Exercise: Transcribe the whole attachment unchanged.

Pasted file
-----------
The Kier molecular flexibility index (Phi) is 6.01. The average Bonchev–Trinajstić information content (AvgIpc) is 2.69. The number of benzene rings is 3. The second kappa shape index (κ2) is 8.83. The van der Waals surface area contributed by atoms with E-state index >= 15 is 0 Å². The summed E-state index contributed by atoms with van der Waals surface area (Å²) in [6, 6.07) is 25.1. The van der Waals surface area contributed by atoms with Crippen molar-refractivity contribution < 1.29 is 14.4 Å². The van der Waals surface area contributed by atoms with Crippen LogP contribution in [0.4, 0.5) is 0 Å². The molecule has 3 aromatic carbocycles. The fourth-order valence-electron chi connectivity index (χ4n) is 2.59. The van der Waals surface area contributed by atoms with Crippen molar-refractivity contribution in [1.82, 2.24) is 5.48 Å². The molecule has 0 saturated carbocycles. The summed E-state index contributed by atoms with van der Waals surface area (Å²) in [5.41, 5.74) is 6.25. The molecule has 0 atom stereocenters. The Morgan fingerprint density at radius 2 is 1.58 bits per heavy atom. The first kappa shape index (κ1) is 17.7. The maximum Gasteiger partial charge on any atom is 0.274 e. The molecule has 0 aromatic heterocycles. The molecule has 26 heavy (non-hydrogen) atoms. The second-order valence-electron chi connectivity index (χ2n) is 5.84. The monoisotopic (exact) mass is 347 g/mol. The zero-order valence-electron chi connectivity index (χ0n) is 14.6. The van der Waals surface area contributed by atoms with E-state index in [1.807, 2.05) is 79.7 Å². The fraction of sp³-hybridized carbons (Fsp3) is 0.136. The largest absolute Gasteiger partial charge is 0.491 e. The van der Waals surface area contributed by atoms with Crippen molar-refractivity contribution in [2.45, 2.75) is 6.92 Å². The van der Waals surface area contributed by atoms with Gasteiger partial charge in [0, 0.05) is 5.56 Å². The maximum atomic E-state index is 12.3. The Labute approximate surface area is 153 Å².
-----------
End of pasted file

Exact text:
The Kier molecular flexibility index (Phi) is 6.01. The average Bonchev–Trinajstić information content (AvgIpc) is 2.69. The number of benzene rings is 3. The second kappa shape index (κ2) is 8.83. The van der Waals surface area contributed by atoms with E-state index >= 15 is 0 Å². The summed E-state index contributed by atoms with van der Waals surface area (Å²) in [6, 6.07) is 25.1. The van der Waals surface area contributed by atoms with Crippen molar-refractivity contribution < 1.29 is 14.4 Å². The van der Waals surface area contributed by atoms with Crippen LogP contribution in [0.4, 0.5) is 0 Å². The molecule has 3 aromatic carbocycles. The fourth-order valence-electron chi connectivity index (χ4n) is 2.59. The van der Waals surface area contributed by atoms with Crippen molar-refractivity contribution in [1.82, 2.24) is 5.48 Å². The molecule has 0 saturated carbocycles. The summed E-state index contributed by atoms with van der Waals surface area (Å²) in [5.41, 5.74) is 6.25. The molecule has 0 atom stereocenters. The Morgan fingerprint density at radius 2 is 1.58 bits per heavy atom. The first kappa shape index (κ1) is 17.7. The maximum Gasteiger partial charge on any atom is 0.274 e. The molecule has 0 aromatic heterocycles. The molecule has 26 heavy (non-hydrogen) atoms. The second-order valence-electron chi connectivity index (χ2n) is 5.84. The monoisotopic (exact) mass is 347 g/mol. The zero-order valence-electron chi connectivity index (χ0n) is 14.6. The van der Waals surface area contributed by atoms with E-state index in [1.807, 2.05) is 79.7 Å². The fraction of sp³-hybridized carbons (Fsp3) is 0.136. The largest absolute Gasteiger partial charge is 0.491 e. The van der Waals surface area contributed by atoms with Crippen molar-refractivity contribution in [2.45, 2.75) is 6.92 Å². The van der Waals surface area contributed by atoms with Gasteiger partial charge in [0, 0.05) is 5.56 Å². The maximum atomic E-state index is 12.3. The Labute approximate surface area is 153 Å².